The dual purpose of assessment
Assessment has a dual purpose in education. On the one hand it is there to help teachers understand what learning has occurred and what interventions need to take place to ensure that any gaps in knowledge are addressed. On the other hand, it is to measure how much a learner has understood of the topic that they are learning.
As a result of this dual purpose there are two forms of assessment: formative and summative. Formative Assessment is the assessment you use on a daily basis to help you check a learner’s understanding and identify any gaps in knowledge that needs addressing. Summative Assessment is a measurement of how much a learner has understood something. This can be designed and assessed at a local level, within the school (or cluster of schools) or at a national level by exam boards.
The current idea of assessment is very much linked to the concept of mastery. The central principle of mastery is enabling learners to move forward by developing a rich, broad and deep understanding of subjects, to become, essentially, masters of a subject.
Knowledge and mastery
The knowledge rich curriculum demonstrates much of this opportunity to develop mastery. Knowledge has been broken down into small steps, which presents us with mastery thresholds that learners must achieve before they can move on. Learners are able to demonstrate their mastery in increasingly complex tasks which both challenge them and build greater schema within their Long-Term Memory.
What you need now is an assessment strategy that allows you to assess the learner’s mastery of a subject. A strategy which is based on demonstrating how they use the knowledge and understanding rather than the amount of knowledge they have. In this respect there are no levels of specific knowledge to work towards. Instead there is a range of depths at which learners are working.
Two sides of mastery
Mastery exists on two planes. The first is within the specific unit, where we can see how different learners might interpret and employ the same knowledge. The second is how mastery builds over time and how different learners employ their accumulation of knowledge.
What is clear from the Mastery Model is that knowledge builds and facilitates mastery. The lower levels of mastery are simply knowing and understanding key terminology. Quite often this happens with singular chunks of knowledge that have not been processed properly. Learners will often act upon the new information without processing it. This is why we often see learners take on basic performance roles based on cultural or occupational stereotypes. Learners at low levels of mastery have not processed the knowledge and built up interlinking schema within their long-term memories.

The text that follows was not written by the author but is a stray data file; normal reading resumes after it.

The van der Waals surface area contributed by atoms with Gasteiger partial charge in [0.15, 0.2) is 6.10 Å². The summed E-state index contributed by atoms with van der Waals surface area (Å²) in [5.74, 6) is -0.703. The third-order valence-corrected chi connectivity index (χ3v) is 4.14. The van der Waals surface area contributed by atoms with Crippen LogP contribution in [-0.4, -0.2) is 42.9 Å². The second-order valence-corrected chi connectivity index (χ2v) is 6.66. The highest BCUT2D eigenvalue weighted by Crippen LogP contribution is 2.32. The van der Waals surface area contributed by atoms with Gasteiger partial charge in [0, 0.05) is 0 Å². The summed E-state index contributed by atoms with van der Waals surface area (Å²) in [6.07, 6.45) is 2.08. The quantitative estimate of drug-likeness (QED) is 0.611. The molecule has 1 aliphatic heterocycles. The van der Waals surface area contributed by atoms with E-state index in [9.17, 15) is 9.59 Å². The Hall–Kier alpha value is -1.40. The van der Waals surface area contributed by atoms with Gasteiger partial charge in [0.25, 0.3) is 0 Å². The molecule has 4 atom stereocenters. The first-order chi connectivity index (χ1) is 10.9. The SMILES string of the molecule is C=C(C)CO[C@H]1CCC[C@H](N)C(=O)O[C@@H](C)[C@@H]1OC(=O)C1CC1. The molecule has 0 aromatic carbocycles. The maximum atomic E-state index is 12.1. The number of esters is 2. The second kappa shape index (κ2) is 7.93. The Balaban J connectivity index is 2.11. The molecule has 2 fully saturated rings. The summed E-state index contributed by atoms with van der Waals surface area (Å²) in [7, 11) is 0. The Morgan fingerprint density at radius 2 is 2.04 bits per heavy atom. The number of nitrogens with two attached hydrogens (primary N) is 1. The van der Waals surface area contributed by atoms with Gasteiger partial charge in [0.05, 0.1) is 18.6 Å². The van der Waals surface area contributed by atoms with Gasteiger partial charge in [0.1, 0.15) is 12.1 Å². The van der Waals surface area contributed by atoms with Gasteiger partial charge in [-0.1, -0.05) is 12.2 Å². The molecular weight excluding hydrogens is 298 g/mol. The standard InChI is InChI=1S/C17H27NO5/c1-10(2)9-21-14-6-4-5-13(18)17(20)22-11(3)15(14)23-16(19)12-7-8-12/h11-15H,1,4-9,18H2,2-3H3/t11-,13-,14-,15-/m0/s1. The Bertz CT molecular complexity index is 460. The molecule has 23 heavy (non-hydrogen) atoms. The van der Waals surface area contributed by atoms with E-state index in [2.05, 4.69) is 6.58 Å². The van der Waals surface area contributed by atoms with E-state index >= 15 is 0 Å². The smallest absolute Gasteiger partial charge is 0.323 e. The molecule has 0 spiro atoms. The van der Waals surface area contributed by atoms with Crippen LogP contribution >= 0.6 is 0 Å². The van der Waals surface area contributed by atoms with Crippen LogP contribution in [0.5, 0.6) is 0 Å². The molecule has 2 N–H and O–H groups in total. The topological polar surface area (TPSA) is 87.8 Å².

This is why we break knowledge down into smaller chunks and make a clear and conscious effort to guide learners in processing that information into schema through guided practice, retrieval practice and deliberate practice.
To achieve higher levels of mastery, learners need to draw on more knowledge. They also need to draw together knowledge from a range of different areas and experiences in order to enrich and improve the performance. This higher level of mastery is where learners can be at their most creative. Having an expansive, broad and deep source of knowledge to draw from gives access to greater opportunities to be creative with that knowledge. Knowledge builds mastery and mastery builds creativity.
Here is what this model of mastery looks like in general.
Here is an example of how this model of mastery looks like for performing a character:
The Drama Teacher’s Handbook
This is an excerpt from the book “The Drama Teacher’s Handbook : A guide to creating and teaching a knowledge rich, practical and comprehensive Drama curriculum”. Order your copy from here.
The book gives you ideas to help you review your curriculum and set about establishing a framework from within which you can begin curating and creating your ideal Drama curriculum. It guides you on how to organise, design and realise a courageous, challenging and coherent Drama curriculum. It is a complete practical handbook for teaching knowledge rich Drama which you will use on a day to day basis.
What is Burt’s Drama?
Burt’s Drama is a website for all Drama teachers. It is a place for inspiration, insight and information on everything to do with Drama. Every week there is a new CPD article posted on the website. New articles either cover Teaching and Learning in Drama or focus on subject content in the Drama Teachers toolkit. Make sure you come back every week, or, even better, sign up to receive new posts direct to you email.
The weekly CPD articles are free and there is no need to hand over your details in order to access them. Ever since Burt’s Drama started in 2008, it has been a pleasure and desire to share knowledge, understanding and expertise in Drama in Education for free. To help maintain that free at point access for all and help keep Burt’s Drama delivering high quality Drama resources to you weekly, please consider donating a cup of coffee to Burt’s Drama.
You can also follow updates from Burt’s Drama on Twitter, Facebook and YouTube and you can contact me directly here.